Sunday, December 07, 2008

Instinctive influences on morality

I am one of the many who believe that we all have inborn moral responses. So when people say that something is "just wrong" they are not really being incoherent but are being guided by strongly felt moral instincts in themselves. I set out my thoughts on the matter at more length here.

A recent piece of research rather strongly supports that view. The research was based on the responses of a small group of (mainly) young women attending a minor British university so we must not get too excited about its generalizability but it may be a straw in the wind nonetheless. Below is one summary of it:
"A new study has found that people are more likely to be lenient in making decisions if they have just washed their hands. British scientists who carried out the research said the findings suggest that jurors in criminal trials who have cleansed their hands may make their verdict less severe. And voters may be more likely to excuse a politician's misdemeanours when going to the ballot box if they have just had a shower.

In the study, 22 people who had washed their hands, and 22 who had not, were made to watch a disgusting three-minute clip of heroin addicts from the hit film Trainspotting. All 44 were then asked to rate how morally wrong they deemed the series of acts shown to them on a scale of one to nine, with one being acceptable and seven being very wrong. The actions included stealing money from a wallet, lying on a job application, cooking and eating the family dog, killing a dying plane crash survivor to avoid starvation, and abusing a kitten. All said they thought the actions were 'wrong'. However, the participants who had washed their hands were less likely to judge the actions as harshly as the group who had not.

In another experiment, a group was asked to read sentences with words such as 'purity' and 'cleanliness' before being posed the same moral dilemmas. Another group was given sentences with neutral words. Again, the 'clean' group judged the unethical behaviour less harshly.

Lead researcher Dr Simone Schnall, a psychologist at the University of Plymouth, said: "We like to think we arrive at decisions because we deliberate, but incidental things can influence us. "This could have implications when voting and when juries make up their minds." Lancaster University psychologist Professor Carey Cooper described the findings as "terrifying". He said: "It suggests that washing can make us more prepared to accept wrongdoing. "It is very scary when you think of the implications, especially in the judicial world."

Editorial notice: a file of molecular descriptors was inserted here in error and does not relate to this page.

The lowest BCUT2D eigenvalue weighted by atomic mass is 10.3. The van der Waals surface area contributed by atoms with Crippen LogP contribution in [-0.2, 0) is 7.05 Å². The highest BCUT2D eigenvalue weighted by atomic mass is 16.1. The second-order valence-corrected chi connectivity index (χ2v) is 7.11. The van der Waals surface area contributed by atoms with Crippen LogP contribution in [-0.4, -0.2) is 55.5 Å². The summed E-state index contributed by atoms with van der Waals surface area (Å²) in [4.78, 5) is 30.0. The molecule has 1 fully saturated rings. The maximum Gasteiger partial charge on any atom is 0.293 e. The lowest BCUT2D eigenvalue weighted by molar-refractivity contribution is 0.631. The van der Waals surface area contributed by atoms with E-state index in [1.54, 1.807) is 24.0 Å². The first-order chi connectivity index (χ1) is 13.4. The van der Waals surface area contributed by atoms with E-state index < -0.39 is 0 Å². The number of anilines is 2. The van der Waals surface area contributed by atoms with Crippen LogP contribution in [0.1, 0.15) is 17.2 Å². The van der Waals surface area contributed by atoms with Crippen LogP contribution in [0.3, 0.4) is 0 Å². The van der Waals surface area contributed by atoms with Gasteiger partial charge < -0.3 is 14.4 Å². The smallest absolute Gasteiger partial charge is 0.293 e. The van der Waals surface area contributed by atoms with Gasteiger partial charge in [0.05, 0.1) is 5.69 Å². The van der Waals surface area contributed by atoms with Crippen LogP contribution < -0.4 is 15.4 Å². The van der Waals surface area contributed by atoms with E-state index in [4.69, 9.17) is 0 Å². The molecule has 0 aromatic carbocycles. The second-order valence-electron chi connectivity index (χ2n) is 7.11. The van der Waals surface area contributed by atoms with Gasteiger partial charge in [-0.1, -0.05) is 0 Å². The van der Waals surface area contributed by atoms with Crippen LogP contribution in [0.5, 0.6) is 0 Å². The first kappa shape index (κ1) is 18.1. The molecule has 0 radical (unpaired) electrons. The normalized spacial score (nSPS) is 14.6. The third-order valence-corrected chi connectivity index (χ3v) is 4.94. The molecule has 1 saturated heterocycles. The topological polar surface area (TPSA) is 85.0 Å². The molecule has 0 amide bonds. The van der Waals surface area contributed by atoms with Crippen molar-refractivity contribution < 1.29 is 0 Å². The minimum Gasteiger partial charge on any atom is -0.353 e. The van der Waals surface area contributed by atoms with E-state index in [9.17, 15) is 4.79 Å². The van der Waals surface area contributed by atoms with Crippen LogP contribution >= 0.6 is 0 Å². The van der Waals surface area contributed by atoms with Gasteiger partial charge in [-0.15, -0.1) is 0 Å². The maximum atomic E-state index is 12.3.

The original report of the research is here.

So judgments of right and wrong are simply not rational. They are instinctive. I think conservatives will be a lot more comfortable with that than Leftists are. Leftist don't think ANYTHING (except homosexuality) is instinctive.

One should note however that the setting of the research was deliberately designed to draw out instinctive responses. People on a jury (for instance) may be less influenced by irrelevancies. Nonetheless it has long been known in psychological research that incidental factors can influence research results. This is merely the latest instance of it.

The original research article gives some interesting and plausible theoretical background to what they found.

If I were being devil's advocate, I would say that the results show that middle-class young women in Britain have been taught to associate cleanliness with virtue and to associate virtue with mercy so the old "more research is needed" applies here too. Would you get the same results with Lebanese? Maybe not.


McCain Couldn't Compete With Obama's Money

America affirms Chicago's Golden Rule


If money talks, we'll likely soon hear the real reason why Barack Obama beat John McCain. Both men and the national parties will report to the Federal Election Commission today how much money they raised in October and November. And what the numbers will probably show is that Mr. Obama outspent Mr. McCain by the biggest margin in history, perhaps a quarter of a billion dollars.

On May 31, as the general election began in earnest, the Obama campaign and the Democratic National Committee had a combined $47 million in cash, while the McCain campaign and the Republican National Committee had a combined $85 million.

Between then and Oct. 15, the Obama/DNC juggernaut raised $658.7 million. I estimate today's reports will show Mr. Obama, the DNC and two other Obama fund-raising vehicles raised an additional $120 million to $140 million in October and November, giving them a total of between $827 million and $847 million in funds for the general election.

Mr. McCain and the RNC spent $550 million in the general election, including the $84 million in public financing Mr. McCain accepted in exchange for his campaign not raising money after the GOP convention.

How did Mr. Obama use his massive spending advantage? He buried Mr. McCain on TV. Nielsen, the audience measurement firm, reports that between June and Election Day, Mr. Obama had a 3-to-2 advantage over Mr. McCain on network TV buys. And Mr. Obama's edge was likely larger on local cable TV, which Nielsen doesn't monitor. A state-by-state analysis confirms the Obama advantage. Mr. Obama outspent Mr. McCain in Indiana nearly 7 to 1, in Virginia by more than 4 to 1, in Ohio by almost 2 to 1 and in North Carolina by nearly 3 to 2. Mr. Obama carried all four states.